As we fly eastbound across California’s Sierra Nevada mountain range, I press my forehead against the window and count the lakes, each a jagged reflector amid tree-covered peaks. From this height, the forest is a plush, dark green rug, a wall-to-wall carpet that unites isolated lakes like a family separated by distance and elevation.
I recall a certain photo from my childhood, taken in 1973 at Lake Thomas Edison near the Pacific Crest Trail, somewhere beneath my plane. In the photo my two-year-old brother squats barefoot at the lake’s edge, shallow water lapping at his shins as he reaches for a small rock. His cloth diaper balloons under his shorts and an oversized button up shirt that flaps in the wind, and he laughs into the camera with coils of long, fire-red hair streaming across his cheeks. The lake stretches before him, a mirror amid slopes that rise from a winding shore. In the distance, variations of green and brown rise by gradations, from low shrubs of the shore to the highest pine trees. I don’t remember the specific events of that day, but my father was probably nearby, perhaps just beyond the photo’s edge. I imagine him with his jeans rolled up mid-calf, his flaming red hair, long and curly, blown upward like a burning bush. He probably called out in the silly voice reserved for us, I’m a monkey-baby, the first line of silly tongue twister that always made my brother laugh long enough for my mother to snap a photo.
From my window I search for that lake now. Not that I’d recognize it by shape or location. I’m not even sure it’s within my view; perhaps it’s farther to the north or south. But I study the landscape anyway, hoping for clues. What strikes me at this moment is not a particular lake, but the forest between lakes. Giant swaths of brown dot the usually green forest. The trees are dying.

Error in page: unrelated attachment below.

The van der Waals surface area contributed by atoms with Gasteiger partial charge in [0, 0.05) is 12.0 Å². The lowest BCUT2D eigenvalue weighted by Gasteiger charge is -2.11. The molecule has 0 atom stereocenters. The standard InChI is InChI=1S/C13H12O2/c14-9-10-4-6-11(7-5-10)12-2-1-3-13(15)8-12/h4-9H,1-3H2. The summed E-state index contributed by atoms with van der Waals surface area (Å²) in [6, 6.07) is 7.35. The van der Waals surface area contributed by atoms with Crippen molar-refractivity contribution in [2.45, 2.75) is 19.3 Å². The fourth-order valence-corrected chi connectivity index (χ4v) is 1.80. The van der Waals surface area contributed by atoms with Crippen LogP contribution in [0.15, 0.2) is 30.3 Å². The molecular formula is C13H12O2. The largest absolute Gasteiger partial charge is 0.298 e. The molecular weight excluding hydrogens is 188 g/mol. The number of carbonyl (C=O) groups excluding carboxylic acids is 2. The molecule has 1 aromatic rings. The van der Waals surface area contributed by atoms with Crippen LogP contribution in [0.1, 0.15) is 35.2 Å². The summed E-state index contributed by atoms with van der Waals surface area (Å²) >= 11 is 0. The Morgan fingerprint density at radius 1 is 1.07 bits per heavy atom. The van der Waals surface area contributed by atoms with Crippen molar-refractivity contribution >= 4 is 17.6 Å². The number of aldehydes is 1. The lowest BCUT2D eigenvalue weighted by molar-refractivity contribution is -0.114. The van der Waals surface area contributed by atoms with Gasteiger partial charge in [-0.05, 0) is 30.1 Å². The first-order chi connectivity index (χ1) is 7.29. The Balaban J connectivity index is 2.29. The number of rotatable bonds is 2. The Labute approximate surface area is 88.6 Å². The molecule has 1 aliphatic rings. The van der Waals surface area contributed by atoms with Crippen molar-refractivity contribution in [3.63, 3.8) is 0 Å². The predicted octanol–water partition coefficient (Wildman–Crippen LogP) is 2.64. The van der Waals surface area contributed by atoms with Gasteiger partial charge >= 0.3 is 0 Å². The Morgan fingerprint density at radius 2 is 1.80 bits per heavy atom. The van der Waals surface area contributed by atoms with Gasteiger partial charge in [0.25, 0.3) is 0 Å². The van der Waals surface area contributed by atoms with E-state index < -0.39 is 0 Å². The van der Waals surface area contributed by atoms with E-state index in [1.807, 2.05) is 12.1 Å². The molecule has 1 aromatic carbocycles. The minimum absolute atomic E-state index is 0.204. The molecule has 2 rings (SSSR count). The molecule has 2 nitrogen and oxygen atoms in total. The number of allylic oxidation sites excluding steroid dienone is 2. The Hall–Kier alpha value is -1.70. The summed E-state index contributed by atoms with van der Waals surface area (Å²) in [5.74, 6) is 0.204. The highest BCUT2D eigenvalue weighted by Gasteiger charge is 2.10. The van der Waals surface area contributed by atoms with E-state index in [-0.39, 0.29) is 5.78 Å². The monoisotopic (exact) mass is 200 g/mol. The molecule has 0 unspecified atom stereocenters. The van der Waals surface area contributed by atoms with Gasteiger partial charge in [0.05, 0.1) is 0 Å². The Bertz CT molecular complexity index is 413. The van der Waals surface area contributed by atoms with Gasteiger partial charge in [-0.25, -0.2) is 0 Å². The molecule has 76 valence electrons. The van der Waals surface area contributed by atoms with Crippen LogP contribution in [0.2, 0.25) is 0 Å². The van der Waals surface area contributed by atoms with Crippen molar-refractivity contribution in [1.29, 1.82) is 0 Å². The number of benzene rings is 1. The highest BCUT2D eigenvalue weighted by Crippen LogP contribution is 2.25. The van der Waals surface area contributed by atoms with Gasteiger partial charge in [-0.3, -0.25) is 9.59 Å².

It’s common knowledge to Californians. We know our forests are dying. Pine tree deaths plague the Sierra Nevada. Sixty-six million trees have died in the last decade. It’s unprecedented and it’s catastrophic. Drought-ravaged, weakened trees have succumbed to bark beetle infestations. Ill-defined sections of dead trees carpet the mountain range, cancerous melanomas growing unchecked. Wildfires sweep the state more savagely each year, upping the ante each new fire season. Sustained drought. Warmer temperatures. Ecosystem imbalance. The repercussions of global climate change fan deep and far, below and above our view pane. We don’t fully understand the implications. And of course it’s not just California. Climate-caused catastrophes make the national news more and more often.
I wonder how many pines have died at the edge of Lake Thomas Edison. I imagine the best scenario—trees that have stretched and expanded outward, their trunks thickened above decomposed pinecones and newly-rooted seedlings. But based on the landscape below my plane, I assume a different reality—patches of tree-height kindling that tip toward a dehydrated earth, a giant burning bush in waiting.
I’ve been back to the Edison shore a few times since my baby brother squatted at the water’s edge, but not with my family of origin. Like the sister lakes of the high country, we are also separated by distance, yet connected by a tenuous subterranean circuit. My father’s wild red hair has dimmed to a faint hue. He is no longer a burning bush, but an ember still glowing orange. Since her stroke, my mother tips far to the right, barley able to stand. My brother’s daughters will soon go to college; his saplings have taken root.
From my window I notice a secluded lake, a random mirror shining up from the landscape. It is the earth’s eye; looking into it allows me to take measure of my own nature. The trees lining the shore are the lake’s eyelashes, beautiful, protective and fragile at once.
Carole Firstman is the author of Origins of the Universe and What It All Means: A Memoir. She won the 2015 Dzanc Nonfiction Book Prize and her essays have been noted in several Best American Essays and the Pushcart. https://carole-firstman.com2